Helena has reflected on her past experiences of recruitment, offering her advice for the perfect CV for your job application.
We’ve seen hundreds of CVs ranging from trainee to senior consultant level throughout our recruitment drives. We know what ticks our boxes when shortlisting CVs, but does yours stand up to the test?
1. Automatically generated CVs
Firstly, don’t use the automatically generated CVs that job sites can produce for you. They are often poorly structured and badly presented and it can come across as lazy in an employer’s eyes. The last thing you want to do is give the impression that you’re simply firing off generic CVs at the click of a button without a second thought.
Using CV templates is fine for inspiration but investing the time to draft your own is worth it! First impressions count so make sure your CV reflects the effort you’re willing to put into getting (and doing) the job!
2. Introduce yourself well by summarising key points.
Pick out your core experience and the achievements that you’re most proud of. In the past, we have enjoyed reading CVs that went beyond the basic ‘personal statement’ introductory paragraph and began with high-level summaries of the person, their skills and experience. Summarising these points at the outset means that your career history section can be shortened and more succinct. It also ‘leads’ readers into your CV, with the summaries introducing and the career history section adding context and detail.
3. Your CV should be skills-based
You should outline clear, job-related, professional skills. Whilst it’s good to add in what kind of person you are (‘hard-working, flexible, a self-starter…’), let employers know what skills you bring to the role and that you meet their needs. A key skills section is an effective way to immediately tell employers what you bring to the table and you should extend this skills-based focus in your career history section too.
4. Focus on action
Tell employers what you can do and what you did in previous roles. Previously, we have come across a host of CVs where job descriptions were just inserted into their career history section. This might highlight what your role and responsibilities were but we prefer CVs where we were told about what candidates had done in their previous roles. Try starting your points with verbs – action/doing words. Some examples include: ‘ran’, ‘established’, ‘implemented’, ‘managed’, etc., and tell readers what you delivered and what you achieved.
5. Structure your work experience chronologically
Our simple fifth tip is to start with your most recent experience first. This one sounds obvious, but we’ve been surprised at how much ‘figuring out’ we have had to do to understand people’s career journey. We have read some CVs with unexplained employment gaps and where career history seemed to have been ‘jumbled up’ or mislabelled.
This gave the impression that the candidate was trying to hide something, which isn’t the best foot to start on if you really want the job! We think it’s best to explain those gaps. If you’ve been travelling, parenting or caring, that’s ok: tell us about it and own it.
6. Use simple, concise, plain English
Keep your sentences short and to the point, use bullets where you can and avoid overusing jargon. We have come across CVs with jargon, over-embellished language and some where we have had to clarify what some statements actually meant! The odd well-known abbreviation is fine but avoid using too much jargon, as this can seem impersonal, this can make it hard to read and sometimes be confusing. And, only describe yourself as an expert is you can prove that you really are.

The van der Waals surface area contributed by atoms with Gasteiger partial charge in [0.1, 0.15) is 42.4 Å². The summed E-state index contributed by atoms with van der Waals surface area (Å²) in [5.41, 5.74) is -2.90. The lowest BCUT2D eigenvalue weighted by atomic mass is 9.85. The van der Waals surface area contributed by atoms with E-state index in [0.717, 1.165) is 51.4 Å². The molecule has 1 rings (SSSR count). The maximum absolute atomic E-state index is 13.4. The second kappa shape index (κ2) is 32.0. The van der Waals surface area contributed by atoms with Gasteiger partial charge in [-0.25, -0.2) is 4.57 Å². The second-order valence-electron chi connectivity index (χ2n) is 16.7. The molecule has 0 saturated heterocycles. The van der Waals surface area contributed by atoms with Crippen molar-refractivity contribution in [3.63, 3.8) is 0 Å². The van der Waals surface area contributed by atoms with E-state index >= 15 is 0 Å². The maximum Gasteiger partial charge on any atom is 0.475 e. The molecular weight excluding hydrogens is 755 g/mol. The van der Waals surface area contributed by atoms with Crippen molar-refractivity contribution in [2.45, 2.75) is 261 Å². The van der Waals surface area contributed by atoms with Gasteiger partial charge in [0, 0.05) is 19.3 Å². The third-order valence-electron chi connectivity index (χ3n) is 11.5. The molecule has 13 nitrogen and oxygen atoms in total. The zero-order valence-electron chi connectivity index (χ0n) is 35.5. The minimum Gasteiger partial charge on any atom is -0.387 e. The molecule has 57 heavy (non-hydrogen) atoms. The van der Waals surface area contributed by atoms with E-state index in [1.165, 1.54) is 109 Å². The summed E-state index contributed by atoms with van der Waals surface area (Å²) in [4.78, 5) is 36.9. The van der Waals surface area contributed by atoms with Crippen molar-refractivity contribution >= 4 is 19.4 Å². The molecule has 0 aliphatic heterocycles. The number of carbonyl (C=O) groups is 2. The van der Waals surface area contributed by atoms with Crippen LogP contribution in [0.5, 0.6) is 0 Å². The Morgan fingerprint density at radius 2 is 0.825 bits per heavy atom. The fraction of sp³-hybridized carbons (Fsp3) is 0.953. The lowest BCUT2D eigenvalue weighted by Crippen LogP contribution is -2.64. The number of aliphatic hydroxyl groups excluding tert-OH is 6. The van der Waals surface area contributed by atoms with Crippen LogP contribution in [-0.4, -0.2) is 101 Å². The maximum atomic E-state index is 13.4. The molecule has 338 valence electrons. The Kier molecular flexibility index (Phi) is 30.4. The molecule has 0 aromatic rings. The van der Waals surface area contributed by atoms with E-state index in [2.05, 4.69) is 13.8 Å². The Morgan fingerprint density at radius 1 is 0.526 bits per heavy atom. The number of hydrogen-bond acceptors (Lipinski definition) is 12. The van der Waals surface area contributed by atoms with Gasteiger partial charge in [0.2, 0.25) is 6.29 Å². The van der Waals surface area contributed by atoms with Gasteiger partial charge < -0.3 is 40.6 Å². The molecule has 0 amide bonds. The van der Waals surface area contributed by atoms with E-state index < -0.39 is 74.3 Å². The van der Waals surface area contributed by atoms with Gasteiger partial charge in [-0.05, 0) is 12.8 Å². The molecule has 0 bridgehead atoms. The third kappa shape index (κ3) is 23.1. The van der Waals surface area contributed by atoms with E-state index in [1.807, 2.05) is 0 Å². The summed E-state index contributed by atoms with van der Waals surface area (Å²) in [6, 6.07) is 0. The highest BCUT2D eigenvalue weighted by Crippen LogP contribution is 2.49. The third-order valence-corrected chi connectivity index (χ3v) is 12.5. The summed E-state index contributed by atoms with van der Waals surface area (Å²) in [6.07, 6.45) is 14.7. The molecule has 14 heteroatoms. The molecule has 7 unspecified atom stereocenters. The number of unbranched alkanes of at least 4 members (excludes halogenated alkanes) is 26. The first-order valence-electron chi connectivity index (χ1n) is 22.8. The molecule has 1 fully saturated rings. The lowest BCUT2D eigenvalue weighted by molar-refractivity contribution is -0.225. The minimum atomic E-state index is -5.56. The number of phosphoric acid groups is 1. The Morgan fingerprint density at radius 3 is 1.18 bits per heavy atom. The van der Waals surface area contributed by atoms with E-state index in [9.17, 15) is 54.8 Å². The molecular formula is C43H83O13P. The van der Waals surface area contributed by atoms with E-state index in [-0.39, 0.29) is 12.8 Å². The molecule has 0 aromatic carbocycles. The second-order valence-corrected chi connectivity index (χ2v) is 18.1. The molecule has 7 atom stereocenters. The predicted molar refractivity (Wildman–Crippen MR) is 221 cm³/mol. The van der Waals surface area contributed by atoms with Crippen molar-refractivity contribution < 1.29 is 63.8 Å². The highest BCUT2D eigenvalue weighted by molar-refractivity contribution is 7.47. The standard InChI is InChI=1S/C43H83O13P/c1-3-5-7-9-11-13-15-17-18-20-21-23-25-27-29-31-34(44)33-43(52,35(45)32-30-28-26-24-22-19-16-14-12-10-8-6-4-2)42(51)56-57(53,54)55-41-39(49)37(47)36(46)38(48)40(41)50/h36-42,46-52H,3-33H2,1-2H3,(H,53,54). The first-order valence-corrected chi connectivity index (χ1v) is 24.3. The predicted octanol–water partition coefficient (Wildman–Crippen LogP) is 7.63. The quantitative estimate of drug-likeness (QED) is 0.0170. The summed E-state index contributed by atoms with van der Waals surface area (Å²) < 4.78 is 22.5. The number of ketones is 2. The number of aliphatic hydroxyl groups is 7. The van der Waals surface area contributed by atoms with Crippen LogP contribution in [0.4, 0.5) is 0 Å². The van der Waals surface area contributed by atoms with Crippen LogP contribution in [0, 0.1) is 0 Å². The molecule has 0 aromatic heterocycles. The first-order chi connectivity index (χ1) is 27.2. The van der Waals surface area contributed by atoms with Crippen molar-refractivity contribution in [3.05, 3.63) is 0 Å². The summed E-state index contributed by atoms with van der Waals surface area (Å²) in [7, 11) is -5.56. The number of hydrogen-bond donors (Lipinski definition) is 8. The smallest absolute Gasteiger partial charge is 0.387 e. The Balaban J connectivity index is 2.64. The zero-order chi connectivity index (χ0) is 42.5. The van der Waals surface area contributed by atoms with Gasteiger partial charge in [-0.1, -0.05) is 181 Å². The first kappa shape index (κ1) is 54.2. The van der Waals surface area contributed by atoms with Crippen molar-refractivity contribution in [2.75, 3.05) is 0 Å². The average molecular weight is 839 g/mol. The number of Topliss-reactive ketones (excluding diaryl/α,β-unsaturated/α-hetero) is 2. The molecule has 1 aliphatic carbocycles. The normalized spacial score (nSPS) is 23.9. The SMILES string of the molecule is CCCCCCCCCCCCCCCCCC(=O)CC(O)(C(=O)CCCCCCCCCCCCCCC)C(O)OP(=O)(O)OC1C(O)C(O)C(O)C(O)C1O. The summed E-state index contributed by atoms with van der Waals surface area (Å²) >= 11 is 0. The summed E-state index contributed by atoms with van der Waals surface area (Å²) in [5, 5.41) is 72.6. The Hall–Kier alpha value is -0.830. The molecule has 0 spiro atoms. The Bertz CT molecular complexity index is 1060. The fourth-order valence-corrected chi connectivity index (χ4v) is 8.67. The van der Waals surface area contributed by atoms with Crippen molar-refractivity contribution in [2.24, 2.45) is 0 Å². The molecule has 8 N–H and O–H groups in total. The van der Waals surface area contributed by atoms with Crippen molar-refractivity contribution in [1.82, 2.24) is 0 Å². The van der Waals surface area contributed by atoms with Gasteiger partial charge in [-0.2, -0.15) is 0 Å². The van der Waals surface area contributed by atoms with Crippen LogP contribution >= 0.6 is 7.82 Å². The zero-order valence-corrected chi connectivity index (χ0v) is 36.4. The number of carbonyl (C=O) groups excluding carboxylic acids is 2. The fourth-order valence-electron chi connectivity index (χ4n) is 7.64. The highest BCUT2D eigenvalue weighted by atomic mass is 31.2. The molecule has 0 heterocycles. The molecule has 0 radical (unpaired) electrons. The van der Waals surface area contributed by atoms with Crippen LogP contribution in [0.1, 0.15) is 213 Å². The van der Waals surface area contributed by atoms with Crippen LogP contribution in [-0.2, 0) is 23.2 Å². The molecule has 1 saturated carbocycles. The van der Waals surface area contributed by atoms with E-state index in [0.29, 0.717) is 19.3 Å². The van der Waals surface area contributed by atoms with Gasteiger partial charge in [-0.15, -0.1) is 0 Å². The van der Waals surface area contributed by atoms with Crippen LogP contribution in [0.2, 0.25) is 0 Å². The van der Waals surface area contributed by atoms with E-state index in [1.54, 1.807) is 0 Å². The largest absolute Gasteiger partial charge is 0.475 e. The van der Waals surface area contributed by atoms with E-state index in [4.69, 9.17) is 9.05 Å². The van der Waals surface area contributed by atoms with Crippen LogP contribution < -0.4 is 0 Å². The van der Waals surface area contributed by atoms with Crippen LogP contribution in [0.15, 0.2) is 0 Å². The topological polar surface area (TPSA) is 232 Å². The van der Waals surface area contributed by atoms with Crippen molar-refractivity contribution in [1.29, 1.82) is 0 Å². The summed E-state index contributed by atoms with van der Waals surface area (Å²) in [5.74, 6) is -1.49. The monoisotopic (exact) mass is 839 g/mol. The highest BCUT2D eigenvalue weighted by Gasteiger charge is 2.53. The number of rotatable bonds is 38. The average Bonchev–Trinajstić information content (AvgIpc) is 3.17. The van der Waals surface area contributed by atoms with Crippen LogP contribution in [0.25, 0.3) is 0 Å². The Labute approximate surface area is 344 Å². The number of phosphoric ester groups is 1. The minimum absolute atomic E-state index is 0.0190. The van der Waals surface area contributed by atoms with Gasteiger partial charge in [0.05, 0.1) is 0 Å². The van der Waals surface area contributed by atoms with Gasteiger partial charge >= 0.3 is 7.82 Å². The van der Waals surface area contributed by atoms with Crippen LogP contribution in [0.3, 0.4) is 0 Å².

7. Make your CV look good.
There’s nothing worse than a block text CV with no formatting effort at all. Use colour, fonts, shapes, headings, bold and italics to add emphasis and separate out key sections of your CV. Try using boxes or columns for shorter bullet point lists to make the most of the space without cramming too much in. Then, create a PDF version of your formatted CV so you can be sure that the reader sees it as you intend them to. The jury’s out on using photos on CVs, but we don’t that feel that they have added any value to the ones we’ve seen previously.
8. Adapt your CV
Our simple fifth tip is that your CV should be specific to the role you are applying for. CVs that have stood out to us in the past were those that had clearly been tailored for our company and role. It’s obvious when a CV is generic; we’ve even had CVs stating they were applying for a role we weren’t advertising!
A really effective way to tailor your CV application is to accompany it with a brief cover note explaining what attracts you to the role and why you think you are well suited to it. Otherwise, personalising the introductory / profile section of your CV to the specific vacancy you’re applying for can be the difference between getting shortlisted and rejected.
So, when it comes to CVs a bit of investment can pay dividends. You should find a style and format that best suits your personality and fits in the sector you work in. Your CV often is your first impression with a recruiter who is likely to be sifting through dozens, so put some effort into making yourself stand out from the CV crowd.
Our eight tips will help employers better understand who you are and what you can offer them. Telling an employer why you want the job will peak their interest. You should always ask for feedback if you meet them face-to-face. Why not look at your CV today and ask yourself; would you have shortlisted you?